Do we need to degrow?

do908-laudato-siThere is no doubt that Pope Francis is being a revolution inside of the Catholic Church. His second encyclical, a particular kind of letter that catholic popes send out, had an environmental content that nobody was expecting from the highest hierarchy of such a traditionalist institution. Laudato si’ criticizes consumerism and irresponsible development, which lay behind climate change and environmental destruction. It also defends a more equalitarian share of wealth and the need of economic growth to be connected to social development.

This text has been even seen as a support by some defenders of Degrowth theories. This movement supports anti-consumerism and anti-capitalism, looking for a better balance between environment and human beings. This theory seeks to reduce production and consumption, which would mean a contraction of economies but, they defend, a more proportional share of wealth and a solution to environmental problems.

Would that work? Is it necessary such a “drastic” measure? Is environment more important than employment? Are we (and our governments, enterprises and societies) willing to sacrifice economic growth in order to stop the destruction of environment? Could we sacrifice our life standards, high-technology devices, comfortable homes and exquisite diet? Up to what point our life style would be affected? Is there any alternative to keep growing in a way that our planet would resist?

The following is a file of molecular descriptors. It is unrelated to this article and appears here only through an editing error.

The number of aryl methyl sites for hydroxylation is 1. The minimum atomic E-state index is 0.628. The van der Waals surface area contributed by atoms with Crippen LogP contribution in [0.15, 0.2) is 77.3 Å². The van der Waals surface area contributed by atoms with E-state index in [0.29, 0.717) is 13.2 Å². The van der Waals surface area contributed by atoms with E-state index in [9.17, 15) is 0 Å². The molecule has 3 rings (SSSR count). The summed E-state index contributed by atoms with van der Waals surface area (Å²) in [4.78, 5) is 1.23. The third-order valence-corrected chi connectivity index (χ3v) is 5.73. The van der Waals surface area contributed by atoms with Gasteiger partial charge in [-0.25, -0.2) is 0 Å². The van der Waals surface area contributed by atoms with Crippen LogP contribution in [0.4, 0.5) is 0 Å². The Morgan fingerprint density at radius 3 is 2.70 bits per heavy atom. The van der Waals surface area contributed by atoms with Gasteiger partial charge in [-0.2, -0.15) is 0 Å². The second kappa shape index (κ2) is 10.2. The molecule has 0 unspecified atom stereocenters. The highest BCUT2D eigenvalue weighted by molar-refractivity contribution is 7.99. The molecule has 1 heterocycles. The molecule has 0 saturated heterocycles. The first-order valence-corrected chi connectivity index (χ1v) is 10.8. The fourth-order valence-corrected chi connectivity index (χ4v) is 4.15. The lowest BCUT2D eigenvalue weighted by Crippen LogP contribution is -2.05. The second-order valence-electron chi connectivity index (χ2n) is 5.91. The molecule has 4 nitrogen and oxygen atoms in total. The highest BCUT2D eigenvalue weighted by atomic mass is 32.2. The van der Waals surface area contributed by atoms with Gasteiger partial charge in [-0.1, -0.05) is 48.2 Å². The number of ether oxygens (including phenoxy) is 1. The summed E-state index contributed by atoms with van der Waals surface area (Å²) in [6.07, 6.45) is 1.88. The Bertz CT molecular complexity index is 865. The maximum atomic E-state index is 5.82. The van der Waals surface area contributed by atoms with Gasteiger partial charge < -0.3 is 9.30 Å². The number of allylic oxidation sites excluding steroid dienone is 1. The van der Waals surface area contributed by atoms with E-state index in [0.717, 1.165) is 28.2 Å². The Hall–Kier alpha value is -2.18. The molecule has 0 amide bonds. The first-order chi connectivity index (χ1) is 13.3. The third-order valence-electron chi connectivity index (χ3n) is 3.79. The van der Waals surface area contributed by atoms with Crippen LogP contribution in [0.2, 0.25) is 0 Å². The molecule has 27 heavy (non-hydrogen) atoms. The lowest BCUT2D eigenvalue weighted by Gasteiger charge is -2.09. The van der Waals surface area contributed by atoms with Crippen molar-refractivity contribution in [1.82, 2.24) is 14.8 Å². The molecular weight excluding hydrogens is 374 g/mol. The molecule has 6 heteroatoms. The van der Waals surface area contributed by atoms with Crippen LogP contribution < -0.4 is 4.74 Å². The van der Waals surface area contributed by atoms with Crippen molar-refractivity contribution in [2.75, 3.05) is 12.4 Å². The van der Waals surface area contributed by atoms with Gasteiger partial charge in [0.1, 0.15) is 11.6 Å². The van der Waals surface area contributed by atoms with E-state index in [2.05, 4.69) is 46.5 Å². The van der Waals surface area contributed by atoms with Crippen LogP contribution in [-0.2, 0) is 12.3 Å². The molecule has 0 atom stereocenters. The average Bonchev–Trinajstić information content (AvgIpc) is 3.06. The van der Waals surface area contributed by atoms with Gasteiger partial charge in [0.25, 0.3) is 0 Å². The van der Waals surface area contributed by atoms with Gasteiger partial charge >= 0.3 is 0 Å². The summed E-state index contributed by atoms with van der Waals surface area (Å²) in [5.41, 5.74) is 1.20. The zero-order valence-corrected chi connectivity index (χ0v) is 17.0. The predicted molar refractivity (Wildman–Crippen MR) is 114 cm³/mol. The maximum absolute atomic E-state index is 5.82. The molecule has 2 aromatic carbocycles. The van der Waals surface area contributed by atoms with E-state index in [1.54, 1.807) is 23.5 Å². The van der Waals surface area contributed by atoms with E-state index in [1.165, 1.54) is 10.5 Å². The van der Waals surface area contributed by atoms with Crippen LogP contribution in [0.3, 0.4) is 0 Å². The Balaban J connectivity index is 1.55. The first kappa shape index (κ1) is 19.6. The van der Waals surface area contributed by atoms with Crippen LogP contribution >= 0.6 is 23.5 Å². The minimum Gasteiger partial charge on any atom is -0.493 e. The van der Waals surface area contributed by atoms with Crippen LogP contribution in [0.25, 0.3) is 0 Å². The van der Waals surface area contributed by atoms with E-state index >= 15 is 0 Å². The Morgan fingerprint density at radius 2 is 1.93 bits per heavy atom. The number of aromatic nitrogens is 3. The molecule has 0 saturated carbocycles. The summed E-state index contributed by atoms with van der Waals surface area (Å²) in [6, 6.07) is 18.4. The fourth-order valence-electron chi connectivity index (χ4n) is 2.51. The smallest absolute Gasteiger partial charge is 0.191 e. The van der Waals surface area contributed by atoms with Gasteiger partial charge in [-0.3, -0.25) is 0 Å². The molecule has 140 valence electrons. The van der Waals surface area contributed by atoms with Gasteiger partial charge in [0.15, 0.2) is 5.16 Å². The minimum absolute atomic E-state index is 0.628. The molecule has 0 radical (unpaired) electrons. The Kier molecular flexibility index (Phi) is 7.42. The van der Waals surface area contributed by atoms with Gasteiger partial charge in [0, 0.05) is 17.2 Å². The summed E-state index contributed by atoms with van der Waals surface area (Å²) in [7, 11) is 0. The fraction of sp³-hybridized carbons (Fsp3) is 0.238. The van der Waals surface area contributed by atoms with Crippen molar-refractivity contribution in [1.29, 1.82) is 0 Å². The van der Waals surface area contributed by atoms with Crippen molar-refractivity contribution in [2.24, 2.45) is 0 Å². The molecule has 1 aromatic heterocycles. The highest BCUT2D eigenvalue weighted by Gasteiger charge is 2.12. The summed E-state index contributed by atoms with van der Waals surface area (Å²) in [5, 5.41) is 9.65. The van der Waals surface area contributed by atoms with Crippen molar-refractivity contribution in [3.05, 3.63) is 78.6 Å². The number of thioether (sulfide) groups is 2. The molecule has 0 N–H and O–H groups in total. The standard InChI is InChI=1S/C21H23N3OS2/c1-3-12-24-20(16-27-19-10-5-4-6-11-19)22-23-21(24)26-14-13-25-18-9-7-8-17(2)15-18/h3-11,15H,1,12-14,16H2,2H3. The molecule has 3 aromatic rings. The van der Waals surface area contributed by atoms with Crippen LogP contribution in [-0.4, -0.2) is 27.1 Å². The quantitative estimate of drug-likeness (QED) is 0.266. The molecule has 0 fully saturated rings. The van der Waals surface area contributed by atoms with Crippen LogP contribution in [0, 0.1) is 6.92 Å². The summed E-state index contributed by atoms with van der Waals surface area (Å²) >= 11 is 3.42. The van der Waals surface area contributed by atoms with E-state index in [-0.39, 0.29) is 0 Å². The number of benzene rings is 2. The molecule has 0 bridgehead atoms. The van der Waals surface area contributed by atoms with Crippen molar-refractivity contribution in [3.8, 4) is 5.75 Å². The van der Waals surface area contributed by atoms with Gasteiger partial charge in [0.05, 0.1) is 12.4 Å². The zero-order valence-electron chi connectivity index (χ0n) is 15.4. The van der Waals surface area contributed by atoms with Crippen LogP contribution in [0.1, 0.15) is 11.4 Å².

Some of these questions were also made around the transcendental 2015 United Nations Climate Change Conference in Paris. The COP 21 showed that countries are more concerned about climate change and environment protection than ever. But above that, they are still more concerned about employment and economic growth of their societies.

Degrowth, whether if Pope Francis likes it or not, doesn’t seem to be in any agenda right now. We might not need it and maybe there is a way to make development sustainable without affecting our economies. But we should find it soon. Otherwise, climate change might be not only an environmental catastrophe, but also a huge handicap for economy and employment. Or you think it’s easy for countries to develop when they are flooded or during a draught?


And that’s where our Aspire 2016 track “Limited resources – limiting resources” appears. With the objective of finding the right balance between our infinite needs and the limited resources available to satisfy them, this track will reunite experts and motivated people around a topic that is more urgent that it seems.

Join us from the 18th to the 20th of November. Registrations are open in

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